CERT is a dynamic team which is open to new initiatives such as Personal Health Budgets which has involved direct links to the Integrated Personalised Commissioning Board within the CCG. They are also leading on the introduction of police officer placements to improve relationships and understanding of mental health to deliver a more compassionate approach to their work.

Though a robust operational policy exists to support our work, this focus is on practical aspects of service development. In collaboration with the assistant psychologist/research assistant we aim to provide a comprehensive report to demonstrate the model of service provision so it is replicable in its entirety.



What aspects of your service would you share with people who want to learn from you?

There were initial concerns raised about potential risks of developing the CERT model, these are summarised as:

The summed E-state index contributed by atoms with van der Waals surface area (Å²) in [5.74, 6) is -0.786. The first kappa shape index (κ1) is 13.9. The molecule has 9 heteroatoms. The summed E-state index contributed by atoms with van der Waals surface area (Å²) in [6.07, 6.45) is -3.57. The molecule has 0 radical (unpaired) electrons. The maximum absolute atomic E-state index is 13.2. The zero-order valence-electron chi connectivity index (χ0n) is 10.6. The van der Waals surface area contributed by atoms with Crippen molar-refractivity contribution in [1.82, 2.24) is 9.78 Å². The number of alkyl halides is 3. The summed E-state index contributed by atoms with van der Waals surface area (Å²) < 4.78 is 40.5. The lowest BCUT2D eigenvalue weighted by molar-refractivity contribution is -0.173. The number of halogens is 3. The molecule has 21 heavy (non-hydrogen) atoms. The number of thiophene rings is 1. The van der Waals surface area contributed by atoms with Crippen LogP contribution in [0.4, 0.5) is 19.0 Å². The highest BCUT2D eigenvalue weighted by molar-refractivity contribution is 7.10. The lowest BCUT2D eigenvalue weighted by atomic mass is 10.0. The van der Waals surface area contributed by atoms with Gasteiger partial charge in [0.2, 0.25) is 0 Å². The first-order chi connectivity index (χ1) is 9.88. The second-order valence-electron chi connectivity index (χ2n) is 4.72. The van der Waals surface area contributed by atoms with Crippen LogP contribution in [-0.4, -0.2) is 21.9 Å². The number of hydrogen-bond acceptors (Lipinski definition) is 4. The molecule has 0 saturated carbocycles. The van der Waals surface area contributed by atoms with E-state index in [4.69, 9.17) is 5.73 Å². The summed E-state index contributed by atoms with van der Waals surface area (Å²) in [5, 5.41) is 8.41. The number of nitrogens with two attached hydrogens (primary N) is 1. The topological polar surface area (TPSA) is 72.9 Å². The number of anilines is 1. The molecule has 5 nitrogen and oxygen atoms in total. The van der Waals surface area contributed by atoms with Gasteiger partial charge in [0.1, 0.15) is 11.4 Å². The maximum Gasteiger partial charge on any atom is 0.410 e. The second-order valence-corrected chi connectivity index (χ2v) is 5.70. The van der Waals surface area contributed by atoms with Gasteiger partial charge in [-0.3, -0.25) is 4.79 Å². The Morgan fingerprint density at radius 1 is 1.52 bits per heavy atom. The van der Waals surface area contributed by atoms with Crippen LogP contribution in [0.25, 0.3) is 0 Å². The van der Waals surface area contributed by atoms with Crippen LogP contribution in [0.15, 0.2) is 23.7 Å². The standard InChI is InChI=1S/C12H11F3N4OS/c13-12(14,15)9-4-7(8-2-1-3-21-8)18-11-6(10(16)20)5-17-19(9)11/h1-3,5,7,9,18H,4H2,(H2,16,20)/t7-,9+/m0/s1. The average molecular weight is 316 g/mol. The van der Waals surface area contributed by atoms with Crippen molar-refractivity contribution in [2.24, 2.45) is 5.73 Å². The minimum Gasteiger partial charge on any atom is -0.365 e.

• It does not work and people are readmitted to the acute care system.
  • It does not work and there are many Serious Untoward Incidents.
  • It does not work because people become institutionalised in the community and cannot move on.

These were addressed by a process of positive risk taking with effective monitoring and governance systems in place.

In the last 5 years, and having supported 65 service users who would otherwise have occupied inpatient beds only 7% of the total nights in service has been spent on an inpatient ward.



Commissioner and providers

Commissioned by (e.g. name of local authority, CCG, NHS England): NHS Sheffield Clinical Commissioning Group

Provided by (e.g. name of NHS trust) or your organisation: Sheffield Health & Social Care NHS Foundation Trust


Population details

Brief description of population (e.g. urban, age, socioeconomic status) City of Sheffield and surrounding South Yorkshire and North Derbyshire area

Size of population and localities covered: Approximately 600,000